A study by The Guardian newspaper and London School of Economics also found involvement in the rioting was triggered by a variety of motivations.

While these included opportunism – the chance to get stuff for free – a more significant influence was “widespread anger and frustration at people’s everyday treatment at the hands of police”.

Participants were disproportionately drawn from disadvantaged communities. For example, 59 per cent were unemployed. Of those prosecuted for riot-related offences, 64 per cent came from the poorest fifth of areas and just three per cent from the richest fifth.

Responding to the evidence, the government’s most sustained initiative was the Troubled Families Programme which focused on “turning around” the 120,000 aforementioned households.

In 2015, government asserted this aim had been met for 116,654 of the 117,000 families identified. But a subsequent evaluation was unable to find evidence of significant impact.

This did not stop the expansion of the programme to reach 450,000 families by 2020.

The government’s most recent report claims “successful” interventions with 350,000 families had been achieved by April 2020.

But the initial assumption this would be a panacea for the gang problem – and reduce the risk of future rioting – seems to have been quietly forgotten.

A report by the Children’s Commissioner for England published in 2021 warns the threat of gang exploitation shows no sign of abating.

Lack of trust

The government’s response to the riots also acknowledged, in passing, that a lack of trust in some communities towards the police was “of great importance” but simultaneously argued stop-and-search tactics were a key mechanism for addressing knife crime.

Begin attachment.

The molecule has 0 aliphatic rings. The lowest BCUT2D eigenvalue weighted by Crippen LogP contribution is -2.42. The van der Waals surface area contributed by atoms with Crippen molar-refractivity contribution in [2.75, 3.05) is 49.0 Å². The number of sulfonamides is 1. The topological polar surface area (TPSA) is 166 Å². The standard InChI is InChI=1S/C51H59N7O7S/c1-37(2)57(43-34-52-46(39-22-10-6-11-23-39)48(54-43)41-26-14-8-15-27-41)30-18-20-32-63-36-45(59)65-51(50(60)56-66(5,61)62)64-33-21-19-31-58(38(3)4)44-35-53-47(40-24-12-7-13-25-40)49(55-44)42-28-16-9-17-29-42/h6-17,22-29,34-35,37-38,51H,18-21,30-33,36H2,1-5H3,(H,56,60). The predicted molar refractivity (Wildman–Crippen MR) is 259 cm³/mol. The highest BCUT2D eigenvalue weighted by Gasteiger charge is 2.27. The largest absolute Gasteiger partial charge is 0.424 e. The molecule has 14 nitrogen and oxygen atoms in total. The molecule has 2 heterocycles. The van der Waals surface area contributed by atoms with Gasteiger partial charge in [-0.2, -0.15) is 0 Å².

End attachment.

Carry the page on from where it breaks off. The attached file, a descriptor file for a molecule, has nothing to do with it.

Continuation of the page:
Use of stop and search has since declined substantially although is starting to creep up again with black people continuing to be disproportionately affected. The rate of stop and search for this group fell from 115 to 30 per 1,000 between 2010/11 and 2017/18, but has since grown sharply to 54 per 1,000.

The Black Lives Matter protests are testimony to the continued concerns of large sections of the population over the discriminatory nature of policing.

Has enough been done to alleviate the risk of further riots in the foreseeable future?

A decade ago, the government cast the 2011 disorder as “unprecedented” but this was, at best, misleading.

At the time, a study by the University of Bedfordshire identified 38 acts of riot between 1958 and 2010 while my own research drew attention to substantial parallels between 2011 and the Brixton riots of 1981.

Other researchers have made a compelling case linking economic cutbacks and various forms of social disorder, including rioting.

The coincidence between the timing of the 2011 events and the impact of the austerity measures introduced in the wake of the 2008 financial crash is hard to ignore.

A recent appraisal by the UN found local authorities in the UK have cut preventative services with resources focused on crisis intervention.